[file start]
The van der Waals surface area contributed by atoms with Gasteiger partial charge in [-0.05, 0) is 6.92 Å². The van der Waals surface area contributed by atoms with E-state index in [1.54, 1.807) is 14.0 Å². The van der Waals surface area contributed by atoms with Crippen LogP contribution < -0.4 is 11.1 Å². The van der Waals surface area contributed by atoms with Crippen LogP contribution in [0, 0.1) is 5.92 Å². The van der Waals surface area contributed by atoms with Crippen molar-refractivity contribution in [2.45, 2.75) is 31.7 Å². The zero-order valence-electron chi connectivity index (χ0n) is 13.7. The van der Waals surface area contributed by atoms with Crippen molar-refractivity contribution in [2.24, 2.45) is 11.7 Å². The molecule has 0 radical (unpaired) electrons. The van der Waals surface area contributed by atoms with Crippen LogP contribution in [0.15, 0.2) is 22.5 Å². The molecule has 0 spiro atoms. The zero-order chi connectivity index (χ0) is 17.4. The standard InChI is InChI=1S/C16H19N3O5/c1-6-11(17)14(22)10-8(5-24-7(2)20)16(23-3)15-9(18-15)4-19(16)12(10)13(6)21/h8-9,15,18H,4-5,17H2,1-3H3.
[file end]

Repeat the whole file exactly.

The van der Waals surface area contributed by atoms with Gasteiger partial charge in [-0.05, 0) is 6.92 Å². The van der Waals surface area contributed by atoms with E-state index in [1.54, 1.807) is 14.0 Å². The van der Waals surface area contributed by atoms with Crippen LogP contribution < -0.4 is 11.1 Å². The van der Waals surface area contributed by atoms with Crippen LogP contribution in [0, 0.1) is 5.92 Å². The van der Waals surface area contributed by atoms with Crippen molar-refractivity contribution in [2.45, 2.75) is 31.7 Å². The zero-order valence-electron chi connectivity index (χ0n) is 13.7. The van der Waals surface area contributed by atoms with Crippen molar-refractivity contribution in [2.24, 2.45) is 11.7 Å². The molecule has 0 radical (unpaired) electrons. The van der Waals surface area contributed by atoms with Crippen LogP contribution in [0.15, 0.2) is 22.5 Å². The molecule has 0 spiro atoms. The zero-order chi connectivity index (χ0) is 17.4. The standard InChI is InChI=1S/C16H19N3O5/c1-6-11(17)14(22)10-8(5-24-7(2)20)16(23-3)15-9(18-15)4-19(16)12(10)13(6)21/h8-9,15,18H,4-5,17H2,1-3H3.